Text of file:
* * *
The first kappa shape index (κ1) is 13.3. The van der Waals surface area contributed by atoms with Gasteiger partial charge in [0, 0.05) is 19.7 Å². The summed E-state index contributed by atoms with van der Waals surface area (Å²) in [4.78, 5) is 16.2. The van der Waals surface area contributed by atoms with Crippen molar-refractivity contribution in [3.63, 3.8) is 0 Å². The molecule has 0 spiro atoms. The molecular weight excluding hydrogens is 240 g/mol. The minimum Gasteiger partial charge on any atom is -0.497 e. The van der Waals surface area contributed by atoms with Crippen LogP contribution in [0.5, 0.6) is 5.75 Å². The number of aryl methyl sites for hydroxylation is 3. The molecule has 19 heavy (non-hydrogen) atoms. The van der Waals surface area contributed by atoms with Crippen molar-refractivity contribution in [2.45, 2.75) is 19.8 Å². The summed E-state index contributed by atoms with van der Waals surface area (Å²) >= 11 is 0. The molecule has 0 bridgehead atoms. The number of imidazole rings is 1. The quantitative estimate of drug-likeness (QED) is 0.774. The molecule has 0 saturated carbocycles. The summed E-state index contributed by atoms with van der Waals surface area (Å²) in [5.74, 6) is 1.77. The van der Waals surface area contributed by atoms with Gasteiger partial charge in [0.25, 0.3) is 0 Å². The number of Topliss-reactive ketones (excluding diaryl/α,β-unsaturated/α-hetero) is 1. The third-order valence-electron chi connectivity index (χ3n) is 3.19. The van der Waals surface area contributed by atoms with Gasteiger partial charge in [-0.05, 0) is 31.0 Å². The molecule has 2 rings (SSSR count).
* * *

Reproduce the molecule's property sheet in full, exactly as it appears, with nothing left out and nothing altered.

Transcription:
The first kappa shape index (κ1) is 13.3. The van der Waals surface area contributed by atoms with Gasteiger partial charge in [0, 0.05) is 19.7 Å². The summed E-state index contributed by atoms with van der Waals surface area (Å²) in [4.78, 5) is 16.2. The van der Waals surface area contributed by atoms with Crippen molar-refractivity contribution in [3.63, 3.8) is 0 Å². The molecule has 0 spiro atoms. The molecular weight excluding hydrogens is 240 g/mol. The minimum Gasteiger partial charge on any atom is -0.497 e. The van der Waals surface area contributed by atoms with Crippen LogP contribution in [0.5, 0.6) is 5.75 Å². The number of aryl methyl sites for hydroxylation is 3. The molecule has 19 heavy (non-hydrogen) atoms. The van der Waals surface area contributed by atoms with Crippen molar-refractivity contribution in [2.45, 2.75) is 19.8 Å². The summed E-state index contributed by atoms with van der Waals surface area (Å²) >= 11 is 0. The molecule has 0 bridgehead atoms. The number of imidazole rings is 1. The quantitative estimate of drug-likeness (QED) is 0.774. The molecule has 0 saturated carbocycles. The summed E-state index contributed by atoms with van der Waals surface area (Å²) in [5.74, 6) is 1.77. The van der Waals surface area contributed by atoms with Gasteiger partial charge in [0.25, 0.3) is 0 Å². The number of Topliss-reactive ketones (excluding diaryl/α,β-unsaturated/α-hetero) is 1. The third-order valence-electron chi connectivity index (χ3n) is 3.19. The van der Waals surface area contributed by atoms with Gasteiger partial charge in [-0.05, 0) is 31.0 Å². The molecule has 2 rings (SSSR count).